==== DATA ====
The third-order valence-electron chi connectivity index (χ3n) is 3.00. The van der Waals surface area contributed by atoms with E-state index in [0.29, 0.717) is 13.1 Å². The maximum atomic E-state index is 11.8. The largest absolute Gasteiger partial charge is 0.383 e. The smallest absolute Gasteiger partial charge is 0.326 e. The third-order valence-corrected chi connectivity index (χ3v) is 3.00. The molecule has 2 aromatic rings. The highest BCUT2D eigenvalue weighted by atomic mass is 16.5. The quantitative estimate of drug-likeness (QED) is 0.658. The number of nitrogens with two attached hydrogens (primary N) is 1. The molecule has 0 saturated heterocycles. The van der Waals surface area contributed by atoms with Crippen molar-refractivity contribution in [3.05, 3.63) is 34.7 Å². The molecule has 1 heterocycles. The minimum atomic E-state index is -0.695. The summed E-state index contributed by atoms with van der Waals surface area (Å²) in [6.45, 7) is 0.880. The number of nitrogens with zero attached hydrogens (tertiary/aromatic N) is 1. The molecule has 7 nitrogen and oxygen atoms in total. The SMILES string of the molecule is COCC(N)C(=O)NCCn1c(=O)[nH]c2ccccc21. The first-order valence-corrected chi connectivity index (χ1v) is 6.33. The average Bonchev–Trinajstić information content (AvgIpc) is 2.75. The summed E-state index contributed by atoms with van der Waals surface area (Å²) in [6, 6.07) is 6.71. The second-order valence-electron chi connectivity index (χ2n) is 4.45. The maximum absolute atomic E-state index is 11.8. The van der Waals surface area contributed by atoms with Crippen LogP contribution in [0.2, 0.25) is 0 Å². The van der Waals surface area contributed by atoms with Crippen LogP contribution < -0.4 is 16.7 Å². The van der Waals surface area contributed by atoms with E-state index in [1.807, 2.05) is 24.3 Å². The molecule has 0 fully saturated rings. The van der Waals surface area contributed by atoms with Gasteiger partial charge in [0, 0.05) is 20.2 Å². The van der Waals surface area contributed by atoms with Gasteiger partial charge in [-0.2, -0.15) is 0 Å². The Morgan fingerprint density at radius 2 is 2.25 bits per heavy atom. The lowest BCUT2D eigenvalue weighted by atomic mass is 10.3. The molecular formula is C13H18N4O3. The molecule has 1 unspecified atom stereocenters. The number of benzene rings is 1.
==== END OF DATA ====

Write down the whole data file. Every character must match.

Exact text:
The third-order valence-electron chi connectivity index (χ3n) is 3.00. The van der Waals surface area contributed by atoms with E-state index in [0.29, 0.717) is 13.1 Å². The maximum atomic E-state index is 11.8. The largest absolute Gasteiger partial charge is 0.383 e. The smallest absolute Gasteiger partial charge is 0.326 e. The third-order valence-corrected chi connectivity index (χ3v) is 3.00. The molecule has 2 aromatic rings. The highest BCUT2D eigenvalue weighted by atomic mass is 16.5. The quantitative estimate of drug-likeness (QED) is 0.658. The number of nitrogens with two attached hydrogens (primary N) is 1. The molecule has 0 saturated heterocycles. The van der Waals surface area contributed by atoms with Crippen molar-refractivity contribution in [3.05, 3.63) is 34.7 Å². The molecule has 1 heterocycles. The minimum atomic E-state index is -0.695. The summed E-state index contributed by atoms with van der Waals surface area (Å²) in [6.45, 7) is 0.880. The number of nitrogens with zero attached hydrogens (tertiary/aromatic N) is 1. The molecule has 7 nitrogen and oxygen atoms in total. The SMILES string of the molecule is COCC(N)C(=O)NCCn1c(=O)[nH]c2ccccc21. The first-order valence-corrected chi connectivity index (χ1v) is 6.33. The average Bonchev–Trinajstić information content (AvgIpc) is 2.75. The summed E-state index contributed by atoms with van der Waals surface area (Å²) in [6, 6.07) is 6.71. The second-order valence-electron chi connectivity index (χ2n) is 4.45. The maximum absolute atomic E-state index is 11.8. The van der Waals surface area contributed by atoms with Crippen LogP contribution in [0.2, 0.25) is 0 Å². The van der Waals surface area contributed by atoms with Crippen LogP contribution < -0.4 is 16.7 Å². The van der Waals surface area contributed by atoms with E-state index in [1.807, 2.05) is 24.3 Å². The molecule has 0 fully saturated rings. The van der Waals surface area contributed by atoms with Gasteiger partial charge in [0, 0.05) is 20.2 Å². The van der Waals surface area contributed by atoms with Gasteiger partial charge in [-0.2, -0.15) is 0 Å². The Morgan fingerprint density at radius 2 is 2.25 bits per heavy atom. The lowest BCUT2D eigenvalue weighted by atomic mass is 10.3. The molecular formula is C13H18N4O3. The molecule has 1 unspecified atom stereocenters. The number of benzene rings is 1.